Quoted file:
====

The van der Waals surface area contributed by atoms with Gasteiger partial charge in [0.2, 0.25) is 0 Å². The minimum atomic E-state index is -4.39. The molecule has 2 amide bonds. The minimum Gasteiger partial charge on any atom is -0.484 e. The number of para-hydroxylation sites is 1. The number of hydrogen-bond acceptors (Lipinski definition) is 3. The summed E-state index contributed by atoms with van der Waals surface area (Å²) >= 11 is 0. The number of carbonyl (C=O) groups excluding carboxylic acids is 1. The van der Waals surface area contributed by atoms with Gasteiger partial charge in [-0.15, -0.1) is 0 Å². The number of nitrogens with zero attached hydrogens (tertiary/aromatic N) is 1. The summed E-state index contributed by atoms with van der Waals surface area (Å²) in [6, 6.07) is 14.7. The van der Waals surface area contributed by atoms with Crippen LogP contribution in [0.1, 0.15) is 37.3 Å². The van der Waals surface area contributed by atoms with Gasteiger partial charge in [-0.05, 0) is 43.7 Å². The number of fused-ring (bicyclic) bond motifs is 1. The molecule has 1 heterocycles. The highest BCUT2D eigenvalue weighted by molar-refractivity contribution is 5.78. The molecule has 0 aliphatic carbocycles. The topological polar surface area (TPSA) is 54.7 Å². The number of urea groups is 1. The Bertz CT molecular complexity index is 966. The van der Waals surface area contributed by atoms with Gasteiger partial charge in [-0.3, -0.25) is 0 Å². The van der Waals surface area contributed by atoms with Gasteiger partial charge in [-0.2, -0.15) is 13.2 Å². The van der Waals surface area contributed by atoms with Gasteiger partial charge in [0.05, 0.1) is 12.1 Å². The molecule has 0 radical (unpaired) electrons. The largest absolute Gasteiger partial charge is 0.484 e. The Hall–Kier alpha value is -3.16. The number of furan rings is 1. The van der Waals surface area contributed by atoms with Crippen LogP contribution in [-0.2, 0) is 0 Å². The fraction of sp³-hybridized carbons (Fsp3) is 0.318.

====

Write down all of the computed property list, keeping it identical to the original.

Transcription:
The van der Waals surface area contributed by atoms with Gasteiger partial charge in [0.2, 0.25) is 0 Å². The minimum atomic E-state index is -4.39. The molecule has 2 amide bonds. The minimum Gasteiger partial charge on any atom is -0.484 e. The number of para-hydroxylation sites is 1. The number of hydrogen-bond acceptors (Lipinski definition) is 3. The summed E-state index contributed by atoms with van der Waals surface area (Å²) >= 11 is 0. The number of carbonyl (C=O) groups excluding carboxylic acids is 1. The van der Waals surface area contributed by atoms with Gasteiger partial charge in [-0.15, -0.1) is 0 Å². The number of nitrogens with zero attached hydrogens (tertiary/aromatic N) is 1. The summed E-state index contributed by atoms with van der Waals surface area (Å²) in [6, 6.07) is 14.7. The van der Waals surface area contributed by atoms with Crippen LogP contribution in [0.1, 0.15) is 37.3 Å². The van der Waals surface area contributed by atoms with Gasteiger partial charge in [-0.05, 0) is 43.7 Å². The number of fused-ring (bicyclic) bond motifs is 1. The molecule has 1 heterocycles. The highest BCUT2D eigenvalue weighted by molar-refractivity contribution is 5.78. The molecule has 0 aliphatic carbocycles. The topological polar surface area (TPSA) is 54.7 Å². The number of urea groups is 1. The Bertz CT molecular complexity index is 966. The van der Waals surface area contributed by atoms with Gasteiger partial charge in [-0.3, -0.25) is 0 Å². The van der Waals surface area contributed by atoms with Gasteiger partial charge in [-0.2, -0.15) is 13.2 Å². The van der Waals surface area contributed by atoms with Gasteiger partial charge in [0.05, 0.1) is 12.1 Å². The molecule has 0 radical (unpaired) electrons. The largest absolute Gasteiger partial charge is 0.484 e. The Hall–Kier alpha value is -3.16. The number of furan rings is 1. The van der Waals surface area contributed by atoms with Crippen LogP contribution in [-0.2, 0) is 0 Å². The fraction of sp³-hybridized carbons (Fsp3) is 0.318.